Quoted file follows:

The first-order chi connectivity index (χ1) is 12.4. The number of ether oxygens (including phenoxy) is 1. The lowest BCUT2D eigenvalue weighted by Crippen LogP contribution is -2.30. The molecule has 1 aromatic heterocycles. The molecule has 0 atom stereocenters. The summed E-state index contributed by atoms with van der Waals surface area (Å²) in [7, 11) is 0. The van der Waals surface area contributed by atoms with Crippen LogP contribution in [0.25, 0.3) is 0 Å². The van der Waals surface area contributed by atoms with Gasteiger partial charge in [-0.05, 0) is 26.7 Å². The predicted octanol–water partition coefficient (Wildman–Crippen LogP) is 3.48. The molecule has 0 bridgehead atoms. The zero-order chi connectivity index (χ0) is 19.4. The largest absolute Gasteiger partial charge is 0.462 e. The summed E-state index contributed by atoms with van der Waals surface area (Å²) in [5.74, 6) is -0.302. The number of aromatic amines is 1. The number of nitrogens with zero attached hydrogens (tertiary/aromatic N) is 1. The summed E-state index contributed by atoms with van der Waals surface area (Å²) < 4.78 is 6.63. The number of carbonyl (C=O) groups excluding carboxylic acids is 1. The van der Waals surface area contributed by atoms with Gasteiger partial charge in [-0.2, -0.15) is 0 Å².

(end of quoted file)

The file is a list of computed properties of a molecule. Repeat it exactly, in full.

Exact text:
The first-order chi connectivity index (χ1) is 12.4. The number of ether oxygens (including phenoxy) is 1. The lowest BCUT2D eigenvalue weighted by Crippen LogP contribution is -2.30. The molecule has 1 aromatic heterocycles. The molecule has 0 atom stereocenters. The summed E-state index contributed by atoms with van der Waals surface area (Å²) in [7, 11) is 0. The van der Waals surface area contributed by atoms with Crippen LogP contribution in [0.25, 0.3) is 0 Å². The van der Waals surface area contributed by atoms with Gasteiger partial charge in [-0.05, 0) is 26.7 Å². The predicted octanol–water partition coefficient (Wildman–Crippen LogP) is 3.48. The molecule has 0 bridgehead atoms. The zero-order chi connectivity index (χ0) is 19.4. The largest absolute Gasteiger partial charge is 0.462 e. The summed E-state index contributed by atoms with van der Waals surface area (Å²) in [5.74, 6) is -0.302. The number of aromatic amines is 1. The number of nitrogens with zero attached hydrogens (tertiary/aromatic N) is 1. The summed E-state index contributed by atoms with van der Waals surface area (Å²) < 4.78 is 6.63. The number of carbonyl (C=O) groups excluding carboxylic acids is 1. The van der Waals surface area contributed by atoms with Gasteiger partial charge in [-0.2, -0.15) is 0 Å².